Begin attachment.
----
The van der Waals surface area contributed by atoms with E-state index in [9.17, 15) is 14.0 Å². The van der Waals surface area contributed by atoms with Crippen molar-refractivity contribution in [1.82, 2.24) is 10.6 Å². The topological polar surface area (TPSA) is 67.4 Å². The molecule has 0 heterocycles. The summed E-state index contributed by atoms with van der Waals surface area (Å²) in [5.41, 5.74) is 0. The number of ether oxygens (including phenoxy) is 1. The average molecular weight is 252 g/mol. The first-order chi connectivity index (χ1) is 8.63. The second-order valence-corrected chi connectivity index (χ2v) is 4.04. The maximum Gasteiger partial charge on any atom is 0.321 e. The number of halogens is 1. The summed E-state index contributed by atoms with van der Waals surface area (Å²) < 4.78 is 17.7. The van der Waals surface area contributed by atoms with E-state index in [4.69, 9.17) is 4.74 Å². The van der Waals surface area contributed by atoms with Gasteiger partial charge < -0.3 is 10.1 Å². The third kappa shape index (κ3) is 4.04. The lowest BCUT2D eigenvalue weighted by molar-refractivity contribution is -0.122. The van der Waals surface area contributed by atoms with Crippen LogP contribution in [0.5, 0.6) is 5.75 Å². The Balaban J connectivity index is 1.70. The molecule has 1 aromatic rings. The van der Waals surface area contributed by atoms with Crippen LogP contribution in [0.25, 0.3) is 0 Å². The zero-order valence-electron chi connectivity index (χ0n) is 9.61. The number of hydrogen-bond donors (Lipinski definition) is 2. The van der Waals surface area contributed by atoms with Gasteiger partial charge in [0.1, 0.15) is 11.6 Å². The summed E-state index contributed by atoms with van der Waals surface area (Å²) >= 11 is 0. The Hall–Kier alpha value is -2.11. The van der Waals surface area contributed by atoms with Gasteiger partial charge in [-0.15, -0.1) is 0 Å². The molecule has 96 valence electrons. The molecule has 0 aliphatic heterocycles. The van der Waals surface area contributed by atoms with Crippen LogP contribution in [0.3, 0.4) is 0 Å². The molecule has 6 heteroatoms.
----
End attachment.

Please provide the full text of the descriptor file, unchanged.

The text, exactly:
The van der Waals surface area contributed by atoms with E-state index in [9.17, 15) is 14.0 Å². The van der Waals surface area contributed by atoms with Crippen molar-refractivity contribution in [1.82, 2.24) is 10.6 Å². The topological polar surface area (TPSA) is 67.4 Å². The molecule has 0 heterocycles. The summed E-state index contributed by atoms with van der Waals surface area (Å²) in [5.41, 5.74) is 0. The number of ether oxygens (including phenoxy) is 1. The average molecular weight is 252 g/mol. The first-order chi connectivity index (χ1) is 8.63. The second-order valence-corrected chi connectivity index (χ2v) is 4.04. The maximum Gasteiger partial charge on any atom is 0.321 e. The number of halogens is 1. The summed E-state index contributed by atoms with van der Waals surface area (Å²) < 4.78 is 17.7. The van der Waals surface area contributed by atoms with E-state index in [4.69, 9.17) is 4.74 Å². The van der Waals surface area contributed by atoms with Gasteiger partial charge < -0.3 is 10.1 Å². The third kappa shape index (κ3) is 4.04. The lowest BCUT2D eigenvalue weighted by molar-refractivity contribution is -0.122. The van der Waals surface area contributed by atoms with Crippen LogP contribution in [0.5, 0.6) is 5.75 Å². The Balaban J connectivity index is 1.70. The molecule has 1 aromatic rings. The van der Waals surface area contributed by atoms with Crippen LogP contribution in [0.25, 0.3) is 0 Å². The zero-order valence-electron chi connectivity index (χ0n) is 9.61. The number of hydrogen-bond donors (Lipinski definition) is 2. The van der Waals surface area contributed by atoms with Gasteiger partial charge in [0.1, 0.15) is 11.6 Å². The summed E-state index contributed by atoms with van der Waals surface area (Å²) >= 11 is 0. The Hall–Kier alpha value is -2.11. The van der Waals surface area contributed by atoms with Gasteiger partial charge in [-0.15, -0.1) is 0 Å². The molecule has 96 valence electrons. The molecule has 0 aliphatic heterocycles. The van der Waals surface area contributed by atoms with Crippen LogP contribution in [0.3, 0.4) is 0 Å². The molecule has 6 heteroatoms.